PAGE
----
Students Write Their Own Psalms

Categories: Gratitude (Thanksgiving)

Use a series of questions for children to answer as part of the process of writing a psalm. The age of the children will determine how long it will take to get the answers. Older children can probably answer all the questions in one sitting or do them as homework. Younger children can handle up to about 5-7 questions in an hour. Some of the questions need explanation to make certain the child understands what's being asked.

Have a sheet of paper with each pupil's name and the questions on it. If the children can print or write their answers, great. If not, don't hesitate to be the scribe. Even the older children love to have you write their words on paper.

Take Psalm 100.

Make a joyful noise unto the Lord, all ye lands. [Say something nice about God!]

Serve the Lord with gladness: come before his presence with singing. [Say something about how glad we are to serve or belong to God and how we do that.]

Know ye that the Lord he is God: it is he that hath made us, and not we ourselves; we are his people, and the sheep of his pasture. [What do you know about God and your relationship to Him?]

Enter into his gates with thanksgiving, and into his courts with praise: be thankful unto him, and bless his name. [What should we do for God?]

For the Lord is good; his mercy is everlasting; and his truth endureth to all generations. [What is true about God?]

After you've gathered the answers, type out or print each psalm.

The students get pretty excited about their ability to write down their ideas. Synonymous structure means the first part of the line makes a statement and the second part echoes or repeats the meaning of the first part.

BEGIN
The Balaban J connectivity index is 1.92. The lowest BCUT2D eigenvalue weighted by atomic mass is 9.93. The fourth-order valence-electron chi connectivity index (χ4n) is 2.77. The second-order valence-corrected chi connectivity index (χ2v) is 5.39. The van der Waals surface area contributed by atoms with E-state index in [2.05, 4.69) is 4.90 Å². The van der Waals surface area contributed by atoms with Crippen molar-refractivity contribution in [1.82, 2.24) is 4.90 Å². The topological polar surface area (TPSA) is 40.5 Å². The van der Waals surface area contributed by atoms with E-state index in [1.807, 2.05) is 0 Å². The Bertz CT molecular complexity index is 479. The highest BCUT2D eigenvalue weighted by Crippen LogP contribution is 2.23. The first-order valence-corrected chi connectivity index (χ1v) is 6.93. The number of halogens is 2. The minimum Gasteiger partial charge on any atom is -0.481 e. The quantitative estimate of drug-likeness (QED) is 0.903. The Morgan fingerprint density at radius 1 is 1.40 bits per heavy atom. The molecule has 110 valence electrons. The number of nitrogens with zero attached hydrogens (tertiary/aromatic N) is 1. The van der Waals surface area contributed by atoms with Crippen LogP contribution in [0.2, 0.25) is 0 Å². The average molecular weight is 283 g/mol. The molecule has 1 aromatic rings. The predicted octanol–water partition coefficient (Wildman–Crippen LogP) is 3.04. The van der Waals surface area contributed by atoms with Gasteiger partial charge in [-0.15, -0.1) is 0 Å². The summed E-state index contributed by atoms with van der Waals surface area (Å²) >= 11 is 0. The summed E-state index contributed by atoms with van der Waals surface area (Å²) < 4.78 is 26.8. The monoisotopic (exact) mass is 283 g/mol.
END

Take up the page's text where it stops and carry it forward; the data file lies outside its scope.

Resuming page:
Example: Ps 92:1

Lord, it is good to praise you. [1st line of the verse] Most High God, it is good to make music to honor you. [2nd line restates the first]

Another type of structure is the antithetical. First line states something true, and the second line states the opposite.

Example: Ps 1:6

For the Lord knoweth the way of the righteous: [first line] but the way of the ungodly shall perish. [the second line is the opposite of the first line]

There are other types, but these are the easiest to teach children.

Now try the following questions. I've listed a five-year-old's responses below.

  • What would you like to say to God?
  • What do or would you thank God for?
  • What makes you happy or glad?
  • What makes you sad?
  • When are you afraid? [if they haven't been introduced to any concept of fear, you might want to skip this and the next question.]
  • What makes you afraid?
  • What do you need help with?
  • Where is God?
  • How do you know God exists?
  • How have you been blessed by God?
  • Why should we obey God?
  • What do you like about your parents or your friends?
    • Are those comments true about God as a parent or a friend?
  • Do you have enemies?
    • How can you love your enemies?
  • Sing a song to God.

After you have their responses to the questions, put them in an order - with praise in the beginning and closing, the tough answers to life's questions in the middle.

Here is an example from a five-year-old.

Psalm 151

Thank you, God, for keeping me safe. I love you.

You made everything here on earth. You are very helpful all around the world. I'm glad you made us.

Thank you, God, for making me glad. Thank you, God, for loving me and my family.

Thank you for loving my brother and seeing his needs. Give him the strength to walk, run, and jump. Keep him from falling and feeling sad.

Hold me tight the way I hug and kiss my Mom. Help me not feel hurt when my parents say, "No."

Please help me feel safe when the lights are out. I am grateful for you, God, and all that you have made.


It really was quite simple and effortless.

Get a nice piece of paper and let them draw an appropriate picture to go with their psalm.

Post these masterpieces on a bulletin board at church